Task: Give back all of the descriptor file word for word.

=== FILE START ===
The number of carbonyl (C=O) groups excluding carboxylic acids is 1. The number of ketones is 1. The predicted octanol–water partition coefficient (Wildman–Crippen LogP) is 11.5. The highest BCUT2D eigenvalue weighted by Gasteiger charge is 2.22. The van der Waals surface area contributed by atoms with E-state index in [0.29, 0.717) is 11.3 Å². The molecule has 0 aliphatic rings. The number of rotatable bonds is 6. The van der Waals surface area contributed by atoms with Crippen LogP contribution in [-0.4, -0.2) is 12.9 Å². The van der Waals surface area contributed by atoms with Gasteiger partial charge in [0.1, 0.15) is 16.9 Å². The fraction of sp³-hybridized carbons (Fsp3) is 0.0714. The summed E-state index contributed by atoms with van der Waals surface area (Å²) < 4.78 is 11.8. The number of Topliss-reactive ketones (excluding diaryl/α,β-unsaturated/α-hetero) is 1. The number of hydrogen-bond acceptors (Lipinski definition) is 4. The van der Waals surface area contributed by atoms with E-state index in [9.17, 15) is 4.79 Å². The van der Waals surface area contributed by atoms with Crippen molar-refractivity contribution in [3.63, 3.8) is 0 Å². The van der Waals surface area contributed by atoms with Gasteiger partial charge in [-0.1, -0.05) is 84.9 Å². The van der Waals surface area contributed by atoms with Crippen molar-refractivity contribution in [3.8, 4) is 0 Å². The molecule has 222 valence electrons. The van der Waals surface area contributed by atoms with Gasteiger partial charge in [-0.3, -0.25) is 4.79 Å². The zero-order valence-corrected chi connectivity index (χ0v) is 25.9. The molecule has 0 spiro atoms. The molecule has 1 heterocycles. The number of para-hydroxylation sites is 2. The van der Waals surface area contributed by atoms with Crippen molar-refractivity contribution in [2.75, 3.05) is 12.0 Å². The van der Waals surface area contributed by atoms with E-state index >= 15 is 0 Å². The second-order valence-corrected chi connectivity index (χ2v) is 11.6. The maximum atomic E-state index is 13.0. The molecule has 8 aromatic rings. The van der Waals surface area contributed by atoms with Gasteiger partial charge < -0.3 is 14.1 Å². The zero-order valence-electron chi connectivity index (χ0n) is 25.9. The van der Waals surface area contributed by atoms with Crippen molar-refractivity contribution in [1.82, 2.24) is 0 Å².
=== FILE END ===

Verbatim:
The number of carbonyl (C=O) groups excluding carboxylic acids is 1. The number of ketones is 1. The predicted octanol–water partition coefficient (Wildman–Crippen LogP) is 11.5. The highest BCUT2D eigenvalue weighted by Gasteiger charge is 2.22. The van der Waals surface area contributed by atoms with E-state index in [0.29, 0.717) is 11.3 Å². The molecule has 0 aliphatic rings. The number of rotatable bonds is 6. The van der Waals surface area contributed by atoms with Crippen LogP contribution in [-0.4, -0.2) is 12.9 Å². The van der Waals surface area contributed by atoms with Gasteiger partial charge in [0.1, 0.15) is 16.9 Å². The fraction of sp³-hybridized carbons (Fsp3) is 0.0714. The summed E-state index contributed by atoms with van der Waals surface area (Å²) < 4.78 is 11.8. The number of Topliss-reactive ketones (excluding diaryl/α,β-unsaturated/α-hetero) is 1. The number of hydrogen-bond acceptors (Lipinski definition) is 4. The van der Waals surface area contributed by atoms with E-state index in [9.17, 15) is 4.79 Å². The van der Waals surface area contributed by atoms with Crippen molar-refractivity contribution in [3.63, 3.8) is 0 Å². The van der Waals surface area contributed by atoms with Gasteiger partial charge in [-0.1, -0.05) is 84.9 Å². The van der Waals surface area contributed by atoms with Crippen molar-refractivity contribution in [3.8, 4) is 0 Å². The molecule has 222 valence electrons. The van der Waals surface area contributed by atoms with Gasteiger partial charge in [-0.3, -0.25) is 4.79 Å². The zero-order valence-corrected chi connectivity index (χ0v) is 25.9. The molecule has 0 spiro atoms. The molecule has 1 heterocycles. The number of para-hydroxylation sites is 2. The van der Waals surface area contributed by atoms with Crippen molar-refractivity contribution in [2.75, 3.05) is 12.0 Å². The van der Waals surface area contributed by atoms with E-state index >= 15 is 0 Å². The second-order valence-corrected chi connectivity index (χ2v) is 11.6. The maximum atomic E-state index is 13.0. The molecule has 8 aromatic rings. The van der Waals surface area contributed by atoms with Gasteiger partial charge < -0.3 is 14.1 Å². The zero-order valence-electron chi connectivity index (χ0n) is 25.9. The van der Waals surface area contributed by atoms with Crippen molar-refractivity contribution in [1.82, 2.24) is 0 Å².